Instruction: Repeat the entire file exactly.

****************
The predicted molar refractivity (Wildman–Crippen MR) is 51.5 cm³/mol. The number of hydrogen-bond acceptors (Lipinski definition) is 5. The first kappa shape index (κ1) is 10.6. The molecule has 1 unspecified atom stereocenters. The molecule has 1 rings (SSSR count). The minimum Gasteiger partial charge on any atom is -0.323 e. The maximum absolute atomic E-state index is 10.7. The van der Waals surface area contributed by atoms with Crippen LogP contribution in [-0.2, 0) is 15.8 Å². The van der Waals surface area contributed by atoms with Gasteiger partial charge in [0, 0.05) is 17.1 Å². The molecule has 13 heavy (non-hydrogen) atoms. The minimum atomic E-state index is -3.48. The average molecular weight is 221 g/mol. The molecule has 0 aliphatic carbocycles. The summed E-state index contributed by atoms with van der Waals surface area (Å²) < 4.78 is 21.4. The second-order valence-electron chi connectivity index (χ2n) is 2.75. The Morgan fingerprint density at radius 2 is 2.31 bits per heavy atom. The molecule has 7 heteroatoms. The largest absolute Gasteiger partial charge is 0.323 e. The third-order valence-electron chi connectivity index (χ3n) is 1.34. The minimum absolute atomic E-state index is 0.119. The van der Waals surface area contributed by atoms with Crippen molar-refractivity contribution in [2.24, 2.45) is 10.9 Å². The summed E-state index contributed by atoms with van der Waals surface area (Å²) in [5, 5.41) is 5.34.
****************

The predicted molar refractivity (Wildman–Crippen MR) is 51.5 cm³/mol. The number of hydrogen-bond acceptors (Lipinski definition) is 5. The first kappa shape index (κ1) is 10.6. The molecule has 1 unspecified atom stereocenters. The molecule has 1 rings (SSSR count). The minimum Gasteiger partial charge on any atom is -0.323 e. The maximum absolute atomic E-state index is 10.7. The van der Waals surface area contributed by atoms with Crippen LogP contribution in [-0.2, 0) is 15.8 Å². The van der Waals surface area contributed by atoms with Gasteiger partial charge in [0, 0.05) is 17.1 Å². The molecule has 13 heavy (non-hydrogen) atoms. The minimum atomic E-state index is -3.48. The average molecular weight is 221 g/mol. The molecule has 0 aliphatic carbocycles. The summed E-state index contributed by atoms with van der Waals surface area (Å²) < 4.78 is 21.4. The second-order valence-electron chi connectivity index (χ2n) is 2.75. The Morgan fingerprint density at radius 2 is 2.31 bits per heavy atom. The molecule has 7 heteroatoms. The largest absolute Gasteiger partial charge is 0.323 e. The third-order valence-electron chi connectivity index (χ3n) is 1.34. The minimum absolute atomic E-state index is 0.119. The van der Waals surface area contributed by atoms with Crippen molar-refractivity contribution in [2.24, 2.45) is 10.9 Å². The summed E-state index contributed by atoms with van der Waals surface area (Å²) in [5, 5.41) is 5.34.